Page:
Emerging market economies may find it more difficult to refinance debt as countries look to raise interest rates to tackle higher inflation, the Institute of International Finance said.
Central banks in most major emerging markets – except for Brazil, Russia, Turkey, and Ukraine – are yet to increase interest rates even though rhetoric has turned more hawkish in recent months, the Washington-based institute said in a report authored by its deputy chief economist Elina Ribakova and economist Benjamin Hilgenstock.
“Yet a look at a broader EM and FM (Frontier Market) universe of 40 inflation-targeting central banks shows that the hiking cycle has clearly begun in the first quarter and second quarter of 2021,” it said.
Globally, central banks and governments have pumped $25 trillion into economies to cushion the impact of the pandemic and protect companies and industries. That flow of money has raised concerns in the US and Europe about rising inflation. Surging oil prices are also having an impact on the cost of manufacturing and transportation, the IIF said.
“Historically low inflation in EM and FM allowed for supportive monetary policies during the pandemic, which, via lower yields, helped finance larger deficits. While many economists think that higher debt accumulation is warranted in developed markets due to exceptionally low rates, we believe that the argument in the case of EM and FM is more nuanced.”
In Central and Eastern Europe, April inflation numbers point to rising price pressures across the Czech Republic, Hungary, Poland and Romania which, if sustained, would likely force monetary policy makers’ hands sooner than the market was expecting, the IIF said.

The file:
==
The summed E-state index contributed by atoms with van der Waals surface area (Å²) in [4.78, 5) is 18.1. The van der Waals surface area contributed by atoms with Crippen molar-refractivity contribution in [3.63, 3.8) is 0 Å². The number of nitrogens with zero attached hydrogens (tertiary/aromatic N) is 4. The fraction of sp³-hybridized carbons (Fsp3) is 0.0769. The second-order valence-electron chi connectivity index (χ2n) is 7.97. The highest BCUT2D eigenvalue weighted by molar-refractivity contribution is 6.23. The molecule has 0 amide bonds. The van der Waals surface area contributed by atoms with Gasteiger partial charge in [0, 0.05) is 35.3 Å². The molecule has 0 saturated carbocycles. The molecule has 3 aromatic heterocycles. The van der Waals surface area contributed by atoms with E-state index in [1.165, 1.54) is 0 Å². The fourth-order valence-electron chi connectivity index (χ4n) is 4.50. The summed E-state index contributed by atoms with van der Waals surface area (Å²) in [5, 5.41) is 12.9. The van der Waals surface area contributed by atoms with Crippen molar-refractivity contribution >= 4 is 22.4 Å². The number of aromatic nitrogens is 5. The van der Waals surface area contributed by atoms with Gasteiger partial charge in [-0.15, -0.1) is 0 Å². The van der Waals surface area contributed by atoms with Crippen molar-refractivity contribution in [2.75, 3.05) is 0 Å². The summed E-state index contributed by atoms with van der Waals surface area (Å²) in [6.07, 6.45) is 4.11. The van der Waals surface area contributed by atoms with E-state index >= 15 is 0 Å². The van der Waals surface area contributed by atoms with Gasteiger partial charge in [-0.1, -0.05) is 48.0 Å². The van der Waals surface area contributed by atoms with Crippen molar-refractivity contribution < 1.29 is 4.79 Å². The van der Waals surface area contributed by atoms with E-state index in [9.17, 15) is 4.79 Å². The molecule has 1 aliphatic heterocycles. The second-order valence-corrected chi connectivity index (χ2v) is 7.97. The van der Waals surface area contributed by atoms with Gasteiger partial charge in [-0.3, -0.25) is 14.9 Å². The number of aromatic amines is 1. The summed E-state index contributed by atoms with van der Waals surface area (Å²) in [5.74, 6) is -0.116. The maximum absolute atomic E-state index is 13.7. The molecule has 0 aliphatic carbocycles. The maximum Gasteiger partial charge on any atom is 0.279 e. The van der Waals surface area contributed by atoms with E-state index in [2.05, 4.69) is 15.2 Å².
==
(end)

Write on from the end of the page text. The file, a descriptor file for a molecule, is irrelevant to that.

In Russia and Ukraine, the IIF expects further hikes as inflation is set to remain above targets, while South Africa’s SARB is likely to keep its accommodative policy stance as inflation remains subdued.
“In Turkey, we project that a lagged effect of a weaker lira will keep inflation at elevated levels, leaving the CBRT little choice but to postpone easing to the fourth quarter.”
In Asean (Association of South East Asian Nations) countries, accommodative monetary policies will remain in place as inflationary pressures are moderate, except in the Philippines, it added.
Indonesia’s central bank eased monetary policy in February and has kept rates on hold since, while in India the RBI will likely continue its accommodative stance due to domestic Covid1-9 pressures.
India, Asia’s third-largest economy, has been recording a large number of coronavirus cases in the last two months. However, infection rates have reduced in the last two weeks due to movement restrictions introduced in a number of states.
In Latin America, surging commodity prices have fuelled inflationary pressures despite negative output gaps, reducing the scope to maintain accommodative monetary policies, the IIF said in the report. In addition, relative price shifts due to pandemic-induced changes in consumer behaviour and base effects have made inflation dynamics more challenging.
“We expect the BCB (Brazil Central Bank) to tighten policy further in the coming months to contain above-target inflation and anchor expectations.”
In Mexico, higher-than-expected inflation due to supply shocks, agricultural and energy price pressures, and the reduction of slack in the economy have prompted Banxico to pause easing.
“Rising inflationary pressures have prompted a number of EM and FM central banks to tighten monetary policy conditions,” it said.
“While the cost of funding in the local currency remains relatively low in historical comparison, some countries are more prone to shocks. Among key EMs, we are especially concerned about Brazil and South Africa – due to large fiscal deficits – as well as Turkey.”